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Marker gene swapping facilitates recombinant Modified Vaccinia Virus Ankara production by host-range selection.

Abstract
Modified Vaccinia Virus Ankara (MVA) is employed widely as an experimental and human vaccine vector for its lack of replication in mammalian cells and high expression of heterologous genes. Recombinant MVA technology can be improved greatly by combining transient host-range selection (based on the restoration in MVA of the deleted vaccinia gene K1L) with the differential expression of fluorescent proteins. Recombinant virus results from swapping a red protein gene (in the acceptor virus) with a cassette of the transfer plasmid comprising the transgene and the green marker K1Lgfp (a chimeric gene comprising K1L and EGFP). Recombinant selection is performed in the selective host RK13. Finally, in the non-selective host BHK-21, a single crossover between identical flanking regions excises the marker gene. The three types of viruses involved (red parental, green intermediate and colourless final recombinant) are visualized differentially by fluorescence microscopy or fluoro-imaging of terminal dilution microcultures, leading to a straightforward and efficient purification protocol. This method (Red-to-Green gene swapping) reduces greatly the time needed to obtain marker-free recombinant MVA and increases the reliability of the construction process.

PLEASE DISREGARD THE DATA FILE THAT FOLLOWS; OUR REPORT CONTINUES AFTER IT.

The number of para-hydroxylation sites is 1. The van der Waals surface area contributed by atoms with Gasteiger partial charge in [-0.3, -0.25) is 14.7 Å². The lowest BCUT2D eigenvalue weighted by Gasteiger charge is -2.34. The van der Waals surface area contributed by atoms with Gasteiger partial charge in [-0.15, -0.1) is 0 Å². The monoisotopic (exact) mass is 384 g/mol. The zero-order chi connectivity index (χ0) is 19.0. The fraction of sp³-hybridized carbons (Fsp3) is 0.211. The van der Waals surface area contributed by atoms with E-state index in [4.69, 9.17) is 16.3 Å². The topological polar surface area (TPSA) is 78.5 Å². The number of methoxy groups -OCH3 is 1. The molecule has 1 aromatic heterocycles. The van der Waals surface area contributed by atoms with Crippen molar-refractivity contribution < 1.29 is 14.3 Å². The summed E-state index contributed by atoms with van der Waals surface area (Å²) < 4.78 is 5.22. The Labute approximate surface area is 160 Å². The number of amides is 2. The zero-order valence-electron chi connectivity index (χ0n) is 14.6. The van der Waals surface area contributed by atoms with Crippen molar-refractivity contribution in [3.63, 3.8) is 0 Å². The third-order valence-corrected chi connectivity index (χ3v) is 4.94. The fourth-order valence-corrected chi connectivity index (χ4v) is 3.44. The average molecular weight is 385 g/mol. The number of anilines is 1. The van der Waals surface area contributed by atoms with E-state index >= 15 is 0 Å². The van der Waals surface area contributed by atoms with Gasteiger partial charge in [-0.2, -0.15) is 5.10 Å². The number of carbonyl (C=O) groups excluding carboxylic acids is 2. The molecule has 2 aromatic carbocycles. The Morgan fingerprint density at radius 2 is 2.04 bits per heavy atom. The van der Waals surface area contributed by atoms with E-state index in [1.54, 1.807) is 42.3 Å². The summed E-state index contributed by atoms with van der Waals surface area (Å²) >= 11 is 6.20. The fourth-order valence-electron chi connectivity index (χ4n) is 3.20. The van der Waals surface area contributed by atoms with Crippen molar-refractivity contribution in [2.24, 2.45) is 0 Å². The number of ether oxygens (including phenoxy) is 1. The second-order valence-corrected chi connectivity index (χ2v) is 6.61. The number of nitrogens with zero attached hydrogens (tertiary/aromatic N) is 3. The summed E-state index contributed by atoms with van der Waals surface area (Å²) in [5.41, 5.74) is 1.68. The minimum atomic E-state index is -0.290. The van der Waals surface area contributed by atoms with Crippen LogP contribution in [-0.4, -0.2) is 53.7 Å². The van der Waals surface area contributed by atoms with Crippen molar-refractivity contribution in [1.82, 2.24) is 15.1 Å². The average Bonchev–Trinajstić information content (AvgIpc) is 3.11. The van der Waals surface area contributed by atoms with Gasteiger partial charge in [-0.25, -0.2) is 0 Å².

AuthorsGiulia Di Lullo, Elisa Soprana, Maddalena Panigada, Alessio Palini, Volker Erfle, Caroline Staib, Gerd Sutter, Antonio G Siccardi
JournalJournal of virological methods (J Virol Methods) Vol. 156 Issue 1-2 Pg. 37-43 (Mar 2009) ISSN: 0166-0934 [Print] Netherlands
PMID19038289 (Publication Type: Journal Article)
Chemical References
  • DNA, Recombinant
  • DNA, Viral
  • Fluorescent Dyes
Topics
  • Animals
  • Cell Line
  • Cricetinae
  • DNA, Recombinant (genetics)
  • DNA, Viral (genetics)
  • Defective Viruses (genetics)
  • Fluorescent Dyes (metabolism)
  • Genes, Reporter
  • Genes, Viral
  • Genetic Engineering (methods)
  • Genetic Vectors
  • Microscopy, Fluorescence
  • Plasmids
  • Rabbits
  • Species Specificity
  • Transfection
  • Transgenes
  • Vaccinia virus (genetics)

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